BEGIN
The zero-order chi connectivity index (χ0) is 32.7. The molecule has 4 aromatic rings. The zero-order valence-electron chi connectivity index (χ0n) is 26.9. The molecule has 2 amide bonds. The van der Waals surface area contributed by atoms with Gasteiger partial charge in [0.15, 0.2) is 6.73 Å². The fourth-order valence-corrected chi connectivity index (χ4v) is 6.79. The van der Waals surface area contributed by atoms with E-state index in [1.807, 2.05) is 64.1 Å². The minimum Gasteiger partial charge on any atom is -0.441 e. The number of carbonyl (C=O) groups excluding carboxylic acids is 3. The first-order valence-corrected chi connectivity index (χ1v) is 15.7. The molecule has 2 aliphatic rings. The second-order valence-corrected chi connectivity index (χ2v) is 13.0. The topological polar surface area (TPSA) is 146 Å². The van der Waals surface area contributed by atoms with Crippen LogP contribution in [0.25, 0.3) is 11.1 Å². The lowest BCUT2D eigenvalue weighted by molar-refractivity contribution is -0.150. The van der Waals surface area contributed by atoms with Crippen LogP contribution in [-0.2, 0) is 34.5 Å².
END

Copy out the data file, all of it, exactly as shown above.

The zero-order chi connectivity index (χ0) is 32.7. The molecule has 4 aromatic rings. The zero-order valence-electron chi connectivity index (χ0n) is 26.9. The molecule has 2 amide bonds. The van der Waals surface area contributed by atoms with Gasteiger partial charge in [0.15, 0.2) is 6.73 Å². The fourth-order valence-corrected chi connectivity index (χ4v) is 6.79. The van der Waals surface area contributed by atoms with E-state index in [1.807, 2.05) is 64.1 Å². The minimum Gasteiger partial charge on any atom is -0.441 e. The number of carbonyl (C=O) groups excluding carboxylic acids is 3. The first-order valence-corrected chi connectivity index (χ1v) is 15.7. The molecule has 2 aliphatic rings. The second-order valence-corrected chi connectivity index (χ2v) is 13.0. The topological polar surface area (TPSA) is 146 Å². The van der Waals surface area contributed by atoms with Crippen LogP contribution in [0.25, 0.3) is 11.1 Å². The lowest BCUT2D eigenvalue weighted by molar-refractivity contribution is -0.150. The van der Waals surface area contributed by atoms with Crippen LogP contribution in [-0.2, 0) is 34.5 Å².